Today’s environmental problems sparked by World War II

A docent of the University of Helsinki has released the first internationally comprehensive survey on the environmental history of World War II. According to the study, WWII was a significant factor in the development of our current global environmental problems.

World War II left deep marks on the natural environment of the war zones, home fronts and areas occupied by war industries. The global war left trash and ruins everywhere in its wake, consisting of abandoned front lines, half-sunken ships, empty bases and bombed cities in Europe and Asia.

 “We’re still not done cleaning up this global garbage, even in Finland and particularly in Lapland, on both sides of the eastern border as well as on the islands in the Gulf of Finland which were conceded to the Soviet Union," says Simo Laakkonen, docent of economic and social history, who is one of the authors of the publication.

War was waged with shovels, hoes and bulldozers, not just with guns. Soldiers, prisoners of war and forced labourers around the world built roads, railroads, ports and airports which brought both invasive species and industrial pollution to new, untouched areas.

World War II was an enormous event, a human tragedy in which 50–70 million people lost their lives.

Nuclear weapons are the biggest risk

The World War contributed to the development of our current global environmental problems, which include the chemicalisation of industrial production, adoption of environmental toxins and nuclear fallout.

 “The most severe environmental threat with the longest impact was of course the development of nuclear weapons.”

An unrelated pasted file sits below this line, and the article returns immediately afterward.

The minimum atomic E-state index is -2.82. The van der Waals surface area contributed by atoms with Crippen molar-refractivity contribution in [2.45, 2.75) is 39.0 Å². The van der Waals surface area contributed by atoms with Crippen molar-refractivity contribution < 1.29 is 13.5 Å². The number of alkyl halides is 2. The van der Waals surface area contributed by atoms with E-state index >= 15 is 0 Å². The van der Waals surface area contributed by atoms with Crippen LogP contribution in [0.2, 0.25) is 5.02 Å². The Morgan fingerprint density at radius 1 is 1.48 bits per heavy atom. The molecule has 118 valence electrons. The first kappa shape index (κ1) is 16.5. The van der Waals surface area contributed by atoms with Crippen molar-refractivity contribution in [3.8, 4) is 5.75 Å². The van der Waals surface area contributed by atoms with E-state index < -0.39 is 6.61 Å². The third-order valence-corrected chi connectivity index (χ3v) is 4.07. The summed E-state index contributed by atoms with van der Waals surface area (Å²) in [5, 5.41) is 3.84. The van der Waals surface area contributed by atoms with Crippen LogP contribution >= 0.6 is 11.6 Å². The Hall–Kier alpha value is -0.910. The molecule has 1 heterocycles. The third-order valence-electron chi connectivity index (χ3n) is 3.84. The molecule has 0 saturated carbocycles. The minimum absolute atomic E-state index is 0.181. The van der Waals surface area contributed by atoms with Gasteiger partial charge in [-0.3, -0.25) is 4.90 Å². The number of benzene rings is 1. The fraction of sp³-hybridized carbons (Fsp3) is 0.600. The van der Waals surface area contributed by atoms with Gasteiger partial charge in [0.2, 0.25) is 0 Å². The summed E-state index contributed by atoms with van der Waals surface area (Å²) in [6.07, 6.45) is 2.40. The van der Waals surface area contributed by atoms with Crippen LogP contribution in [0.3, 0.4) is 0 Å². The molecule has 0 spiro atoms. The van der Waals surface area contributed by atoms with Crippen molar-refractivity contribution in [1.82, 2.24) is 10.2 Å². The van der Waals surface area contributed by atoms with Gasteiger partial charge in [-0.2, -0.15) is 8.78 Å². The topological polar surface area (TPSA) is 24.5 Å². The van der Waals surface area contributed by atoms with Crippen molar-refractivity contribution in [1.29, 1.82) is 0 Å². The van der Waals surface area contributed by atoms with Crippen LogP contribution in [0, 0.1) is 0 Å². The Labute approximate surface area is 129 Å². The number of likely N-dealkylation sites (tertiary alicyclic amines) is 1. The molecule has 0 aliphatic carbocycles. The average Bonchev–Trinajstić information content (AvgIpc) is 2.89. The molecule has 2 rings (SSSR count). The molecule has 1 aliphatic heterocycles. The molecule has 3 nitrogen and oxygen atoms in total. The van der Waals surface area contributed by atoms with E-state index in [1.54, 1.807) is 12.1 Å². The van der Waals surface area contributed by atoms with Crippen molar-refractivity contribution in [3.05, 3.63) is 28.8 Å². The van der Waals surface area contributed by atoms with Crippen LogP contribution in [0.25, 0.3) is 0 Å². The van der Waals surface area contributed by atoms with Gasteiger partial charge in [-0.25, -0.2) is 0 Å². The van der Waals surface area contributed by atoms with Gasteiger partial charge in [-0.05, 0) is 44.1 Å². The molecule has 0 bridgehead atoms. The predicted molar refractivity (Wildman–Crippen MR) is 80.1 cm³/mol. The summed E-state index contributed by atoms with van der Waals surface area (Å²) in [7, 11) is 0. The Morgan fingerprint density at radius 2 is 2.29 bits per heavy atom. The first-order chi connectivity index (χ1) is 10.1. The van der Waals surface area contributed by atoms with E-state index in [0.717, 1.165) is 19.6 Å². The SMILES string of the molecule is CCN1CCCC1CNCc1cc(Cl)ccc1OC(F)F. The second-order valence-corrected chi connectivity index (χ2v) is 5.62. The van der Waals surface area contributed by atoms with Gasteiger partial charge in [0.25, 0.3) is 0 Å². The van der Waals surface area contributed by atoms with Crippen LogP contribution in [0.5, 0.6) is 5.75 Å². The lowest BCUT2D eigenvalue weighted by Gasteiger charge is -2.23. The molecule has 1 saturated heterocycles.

Before WWII, for example, pest control was primarily based on natural methods. During the war, these methods were gradually abandoned and DDT and other toxins were adopted first to combat the fleas spreading spotted fever and the mosquitoes spreading malaria, and then to combat agricultural pests such as beetles.


Environmental policy motivated by apocalyptic fears

War generated worry over an apocalypse caused by humans, which led in part to the generation of international environmental policy.  

 “The World War had a powerful impact on culture. It created a completely new phenomenon, environmental catastrophism, meaning concern that humans will bring about the end of the world. This has since become a permanent part of environmental discussion,” Laakkonen states.

According to the study, the global war had a profound impact on the development of our contemporary environmental problems and their proposed solutions, both during and after the Cold War.

The new book, The Long Shadows: A Global Environmental History of the Second World War, discusses the impact of the infrastructure built to support military action in the Arctic, on the Indian subcontinent and in the Pacific. It also examines the consequences of raw material production for the war effort in Canada, Japan, Mexico and the Caribbean as well as the food crises resulting from the war in Africa, the Soviet Union and China. The book was published by Oregon State University Press:

The new book, edited by Simo Laakkonen from the University of Helsinki’s Faculty of Social Sciences, and Timo Vuorisalo, docent of ecology at the University of Turku, is based on their previous work, Sodan ekologia: nykyaikaisen sodan ympäristöhistoriaa (Ecology of War: Environmental History of Contemporary Warfare).


Further information:

Simo Laakkonen

+358 45 13 77 259